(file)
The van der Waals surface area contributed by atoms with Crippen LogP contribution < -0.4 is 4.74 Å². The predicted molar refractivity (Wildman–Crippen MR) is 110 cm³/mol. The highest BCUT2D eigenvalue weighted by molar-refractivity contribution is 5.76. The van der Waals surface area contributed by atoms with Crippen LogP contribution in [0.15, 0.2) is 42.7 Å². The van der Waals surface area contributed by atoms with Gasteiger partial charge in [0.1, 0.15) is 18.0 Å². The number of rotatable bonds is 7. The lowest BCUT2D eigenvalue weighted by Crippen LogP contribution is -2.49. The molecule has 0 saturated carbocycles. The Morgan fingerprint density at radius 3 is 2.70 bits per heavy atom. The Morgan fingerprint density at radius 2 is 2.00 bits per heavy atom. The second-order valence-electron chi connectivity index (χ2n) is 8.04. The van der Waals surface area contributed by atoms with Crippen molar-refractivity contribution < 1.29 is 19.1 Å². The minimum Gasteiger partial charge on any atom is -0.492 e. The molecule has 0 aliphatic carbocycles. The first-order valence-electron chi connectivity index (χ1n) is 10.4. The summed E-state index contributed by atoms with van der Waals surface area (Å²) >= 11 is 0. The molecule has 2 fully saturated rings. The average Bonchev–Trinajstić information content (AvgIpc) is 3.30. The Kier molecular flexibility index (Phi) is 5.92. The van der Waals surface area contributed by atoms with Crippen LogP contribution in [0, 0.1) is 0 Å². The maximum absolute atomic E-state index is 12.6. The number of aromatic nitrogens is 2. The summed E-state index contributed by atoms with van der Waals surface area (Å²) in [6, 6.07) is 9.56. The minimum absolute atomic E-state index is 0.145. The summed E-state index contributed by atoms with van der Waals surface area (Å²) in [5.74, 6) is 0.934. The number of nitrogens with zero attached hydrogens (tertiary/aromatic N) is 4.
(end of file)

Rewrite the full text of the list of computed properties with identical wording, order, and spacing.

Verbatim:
The van der Waals surface area contributed by atoms with Crippen LogP contribution < -0.4 is 4.74 Å². The predicted molar refractivity (Wildman–Crippen MR) is 110 cm³/mol. The highest BCUT2D eigenvalue weighted by molar-refractivity contribution is 5.76. The van der Waals surface area contributed by atoms with Crippen LogP contribution in [0.15, 0.2) is 42.7 Å². The van der Waals surface area contributed by atoms with Gasteiger partial charge in [0.1, 0.15) is 18.0 Å². The number of rotatable bonds is 7. The lowest BCUT2D eigenvalue weighted by Crippen LogP contribution is -2.49. The molecule has 0 saturated carbocycles. The Morgan fingerprint density at radius 3 is 2.70 bits per heavy atom. The Morgan fingerprint density at radius 2 is 2.00 bits per heavy atom. The second-order valence-electron chi connectivity index (χ2n) is 8.04. The van der Waals surface area contributed by atoms with Crippen molar-refractivity contribution < 1.29 is 19.1 Å². The minimum Gasteiger partial charge on any atom is -0.492 e. The molecule has 0 aliphatic carbocycles. The first-order valence-electron chi connectivity index (χ1n) is 10.4. The summed E-state index contributed by atoms with van der Waals surface area (Å²) >= 11 is 0. The molecule has 2 fully saturated rings. The average Bonchev–Trinajstić information content (AvgIpc) is 3.30. The Kier molecular flexibility index (Phi) is 5.92. The van der Waals surface area contributed by atoms with Crippen LogP contribution in [0, 0.1) is 0 Å². The maximum absolute atomic E-state index is 12.6. The number of aromatic nitrogens is 2. The summed E-state index contributed by atoms with van der Waals surface area (Å²) in [6, 6.07) is 9.56. The minimum absolute atomic E-state index is 0.145. The summed E-state index contributed by atoms with van der Waals surface area (Å²) in [5.74, 6) is 0.934. The number of nitrogens with zero attached hydrogens (tertiary/aromatic N) is 4.